Thursday, April 14, 2011

Archibald Gracie, Isidor Straus and the American Civil War

This past April 12 marked the 150th Anniversary of the start of the terrible American Civil War. It was in 1861 when Fort Sumter was bombarded by Confederate forces in South Carolina, and President Abraham Lincoln was shot on April 14, 1865: 146 years ago today. And if that were not enough, the RMS Titanic struck an iceberg 99 years ago tonight.

Definitely a month of tragedy. But they are connected too in some small way. How?

Colonel Archibald Gracie survived the sinking of the Titanic and published an account of the disaster later on. He notes how he became quite close with Mr. Isidor Straus during the crossing. He "related much of special interest concerning incidents in his remarkable career, beginning with his early manhood in Georgia when, with the Confederate Government Commissioners, as an agent for purchase of supplies, he ran the blockade of Europe." Colonel Gracie - being an amateur historian - then mentions how he loaned his most recent book, called The Battle of Chickamauga, to Mr. Straus. He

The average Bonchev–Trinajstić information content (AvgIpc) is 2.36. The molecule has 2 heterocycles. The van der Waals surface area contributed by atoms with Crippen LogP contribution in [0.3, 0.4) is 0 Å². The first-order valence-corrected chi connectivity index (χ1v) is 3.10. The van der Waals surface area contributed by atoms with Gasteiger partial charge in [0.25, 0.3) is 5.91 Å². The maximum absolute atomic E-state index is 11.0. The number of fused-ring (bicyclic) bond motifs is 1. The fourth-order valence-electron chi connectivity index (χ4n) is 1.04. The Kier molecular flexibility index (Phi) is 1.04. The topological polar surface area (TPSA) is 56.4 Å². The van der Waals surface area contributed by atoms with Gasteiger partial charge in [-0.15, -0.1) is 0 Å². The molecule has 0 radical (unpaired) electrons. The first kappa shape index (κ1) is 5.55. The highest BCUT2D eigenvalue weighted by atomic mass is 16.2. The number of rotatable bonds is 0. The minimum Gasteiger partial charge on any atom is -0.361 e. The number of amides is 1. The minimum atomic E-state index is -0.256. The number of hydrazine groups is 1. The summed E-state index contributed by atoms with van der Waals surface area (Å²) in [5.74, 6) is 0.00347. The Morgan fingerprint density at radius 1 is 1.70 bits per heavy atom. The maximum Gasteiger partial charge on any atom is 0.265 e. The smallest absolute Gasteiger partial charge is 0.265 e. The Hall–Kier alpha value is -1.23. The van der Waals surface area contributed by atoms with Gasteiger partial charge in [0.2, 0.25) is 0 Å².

was extremely interested with this work and told the colonel so quite excitedly, expressing "an intense interest" in it.

Gracie writes this under the section of his account that took place on the morning of April 14, 1912. By 2:20 on the cold morning of April 15, he would be clinging to life on the upturned Collapsible Lifeboat "B." Mr. and Mrs. Straus would go down together - refusing to be separated after 41 years of marriage.

References: Archibald Gracie, The Truth About the "Titanic," in The Story of the Titanic as Told By Its Survivors, ed. Jack Winocour (New York: Dover Publications, Inc., 1960), 121.

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